Report from the 2009 Aspen Food & Wine Classic

Food & WineThe Aspen Food & Wine Classic last week was once again one of the most promiscuously flavorful weekends of the year.

I also had the good fortune to visit with other illustrious speakers, including cheese-goddess Laura Werlin, wine-goddess Lettie Teague, the perfectly pocket-squared Brian Duncan, and the smartly-sweatered Tony Giglio. There truly is no better pairing than food & wine.

Another highlight of the weekend was the Best New Chefs Dinner, which featured delectable creations such as the a crab cocktail shooter from Bryan Caswell of Houston’s Reef, pork meatballs from Nate Appleman of San Francisco’s A16, and a grilled pimento cheese and bacon sandwich from Linton Hopkins of Atlanta’s Holeman & Finch.  I practically feel to my knees in bliss sampling the succulent pork belly sandwich topped with kimchi from Vinny Dotolo and Jon Shook of LA’s Animal.

My own seminars at Food & Wine this year were entitled “Hard to Say, Easy to Drink” and “Outsmarting Wine 101”.  To select the final twelve wines from 186 contenders, I once again employed a tasting panel of wine-passionate friends.   On a mild Saturday night this March, we diligently swirled and spit around a table in the techno-cool offices of my pal Mark Hernandez’s electronic interior design company, Cliqk.   After the evaluative part of the tasting, the evening somehow transformed into a raucous rager with dozens of thirsty friends somehow finding the stamina to help us drain those 186 bottles.

Food & Wine

The twelve winning selections that I included in my Aspen Classic seminars were:

“Hard to Say, Easy to Drink”
Egly-Ouriet Brut Tradition Grand Cru NV ($70, France)
(Egg-lee Oo-ree-ay)
Txomin Etxaniz Txakoli 2008 (Spain, $22)
(Sho-MEEN Ex-TAN-ess Choc-oh-lee)
Boutari Moschofilero 2007 (Greece, $11)
Feudi di San Gregorio Aglianico “Rubrato” 2006 (Italy, $17)
(Ah-LYAH-nee-koe )
Quinta do Crasto Touriga Nacional 2005 (Portugal, $65)
(Tou-REEGA Nah-shu-nal)
The Black Chook Sparkling Shiraz NV  (Australia, $15)
(hard Ch, rhymes with “hook”)

“Outsmarting Wine 101”:
Adriano Adami Prosecco di Valdobbiadene 2007 (Italy, $23)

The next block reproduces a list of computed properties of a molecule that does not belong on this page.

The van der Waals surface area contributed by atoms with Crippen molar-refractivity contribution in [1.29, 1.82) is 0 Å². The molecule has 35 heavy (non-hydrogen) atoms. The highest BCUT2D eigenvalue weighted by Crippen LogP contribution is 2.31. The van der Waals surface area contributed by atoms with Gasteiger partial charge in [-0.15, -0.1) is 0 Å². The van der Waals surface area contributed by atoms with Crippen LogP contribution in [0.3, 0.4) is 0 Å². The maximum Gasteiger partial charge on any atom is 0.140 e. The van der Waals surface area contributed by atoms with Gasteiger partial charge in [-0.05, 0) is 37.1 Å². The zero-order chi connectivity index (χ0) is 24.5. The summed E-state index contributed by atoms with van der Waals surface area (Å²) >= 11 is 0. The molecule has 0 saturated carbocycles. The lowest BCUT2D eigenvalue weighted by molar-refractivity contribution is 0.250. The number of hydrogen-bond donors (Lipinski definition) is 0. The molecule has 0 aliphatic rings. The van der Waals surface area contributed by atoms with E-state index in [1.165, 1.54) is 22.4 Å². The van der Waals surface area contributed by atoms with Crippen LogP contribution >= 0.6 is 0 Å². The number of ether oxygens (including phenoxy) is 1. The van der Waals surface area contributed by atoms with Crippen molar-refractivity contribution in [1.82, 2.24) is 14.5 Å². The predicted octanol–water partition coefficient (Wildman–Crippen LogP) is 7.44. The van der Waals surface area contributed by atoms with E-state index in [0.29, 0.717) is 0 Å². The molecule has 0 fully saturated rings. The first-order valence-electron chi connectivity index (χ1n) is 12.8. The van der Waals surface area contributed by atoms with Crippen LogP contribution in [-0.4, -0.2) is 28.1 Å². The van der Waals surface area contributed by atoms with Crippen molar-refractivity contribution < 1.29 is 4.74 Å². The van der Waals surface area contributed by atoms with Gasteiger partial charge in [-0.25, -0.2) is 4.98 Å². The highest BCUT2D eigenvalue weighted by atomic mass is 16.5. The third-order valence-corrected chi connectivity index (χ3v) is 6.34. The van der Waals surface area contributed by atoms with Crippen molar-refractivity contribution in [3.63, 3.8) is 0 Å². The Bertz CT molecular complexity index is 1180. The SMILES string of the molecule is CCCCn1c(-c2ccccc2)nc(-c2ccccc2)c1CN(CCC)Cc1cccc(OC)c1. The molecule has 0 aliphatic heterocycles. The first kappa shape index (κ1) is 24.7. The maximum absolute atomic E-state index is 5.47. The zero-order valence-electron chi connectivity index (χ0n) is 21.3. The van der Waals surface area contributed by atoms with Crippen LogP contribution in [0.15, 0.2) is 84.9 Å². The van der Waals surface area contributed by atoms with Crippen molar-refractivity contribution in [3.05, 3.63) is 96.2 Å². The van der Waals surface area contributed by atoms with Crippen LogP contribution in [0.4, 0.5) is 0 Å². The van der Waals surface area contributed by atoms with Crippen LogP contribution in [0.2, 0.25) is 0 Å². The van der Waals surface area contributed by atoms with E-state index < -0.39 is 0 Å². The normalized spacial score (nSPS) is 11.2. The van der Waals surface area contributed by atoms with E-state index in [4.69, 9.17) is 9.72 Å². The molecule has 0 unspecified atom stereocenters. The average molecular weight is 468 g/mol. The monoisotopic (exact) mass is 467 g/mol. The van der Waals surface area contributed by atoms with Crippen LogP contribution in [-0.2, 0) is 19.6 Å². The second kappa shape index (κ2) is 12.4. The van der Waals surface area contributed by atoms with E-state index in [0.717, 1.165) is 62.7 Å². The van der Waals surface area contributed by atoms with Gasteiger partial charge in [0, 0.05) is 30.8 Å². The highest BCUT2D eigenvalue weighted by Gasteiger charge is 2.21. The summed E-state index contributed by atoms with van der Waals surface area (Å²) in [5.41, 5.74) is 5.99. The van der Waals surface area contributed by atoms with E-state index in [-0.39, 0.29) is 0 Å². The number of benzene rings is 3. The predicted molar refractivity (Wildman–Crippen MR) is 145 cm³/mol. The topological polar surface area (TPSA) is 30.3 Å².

Te Kairanga Sauvignon Blanc Martinborough 2008 (New Zealand, $19)
Plantagenet Unoaked Chardonnay 2007 (Australia, $18)
Erath Pinot Noir Dundee Hills Estate Selection 2006 (Oregon, $32)
Gundlach Bundschu Merlot Rhinefarm Vineyard 2005 (California, $30)
Justin “Isosceles” Paso Robles 2006 (California, $55)

Pride of Paso

Paso Robles Pride:

“Cut! It’s pronounced ‘Pah-Soe Roh-Bulls.’”

I was in California’s Paso Robles, serving as a lead judge for the new PBS television series, “The Winemakers,” when the filming came to abrupt halt after I mangled the pronunciation of the very wine region where we were. I had assumed it was uttered as the elegant, Spanish-inflected “Rrroh-blays,” not the clunky, Americanized “Roh-bulls,” which sounds more like a piece of farm equipment than it does a vinous appellation. But when several locals on the set rushed to correct the errors of my tongue, I got the message.

My inability to pronounce it notwithstanding, Paso Robles – located on California’s Central Coast about midway between San Francisco and Los Angeles – is one of world’s most promising wine regions. The last twenty or so years have seen a dramatic infusion of winemaking talent there, with wineries like Saxon, Alban, and Linne Calod–o leveraging the region’s sunny-but-cool climate and limestone-rich soil to produce wine of first rank. Europeans are also plumbing the potential of Paso, with Frenchmen behind superlative local labels such as L’Aventure and Tablas Creek, the latter of which is co-owned by François Perrin of the Rhône Valley’s legendary Château Beaucastel.

If one were to single out the eminence grise of Paso, it would be Justin Winery, which was founded in 1981 by former banker Justin Baldwin and his wife Deborah. Over the years Justin has made consistently exceptional wine, the zenith of which is a Cabernet Sauvignon-dominated blend called Isosceles Reserve. Though it is comprised of Bordeaux grapes, don’t expect the Isosceles Reserve to have the fragile finesse of an aged red Bordeaux; rather, like many top pours from these sunny Californian climes, the Isosceles Reserve arrives on the scene ready to rumble, typically showing ripe, flamboyant fruit, a generous dose of alcohol, and tannins that are often pronounced but not out-of-proportion.

These qualities mean that the Isosceles Reserve can often benefit from a few years of bottle aging as well as aeration in a decanter for about an hour before serving. The current release, the 2005 Isosceles Reserve ($95), sports mega-ripe plummy fruit, notes of tobacco and coffee, and muscular tannins that should integrate beautifully in a few years. Another pick is the 2002 Isosceles Reserve ($100), which is built for immediate pleasure with irresistible layers of blackcurrants and cassis, hints of chocolate and mocha, and a rich, velvety finish that lasts for an eternity – or at least for as long as it would take to pronounce “Paso Robles” a few dozen times.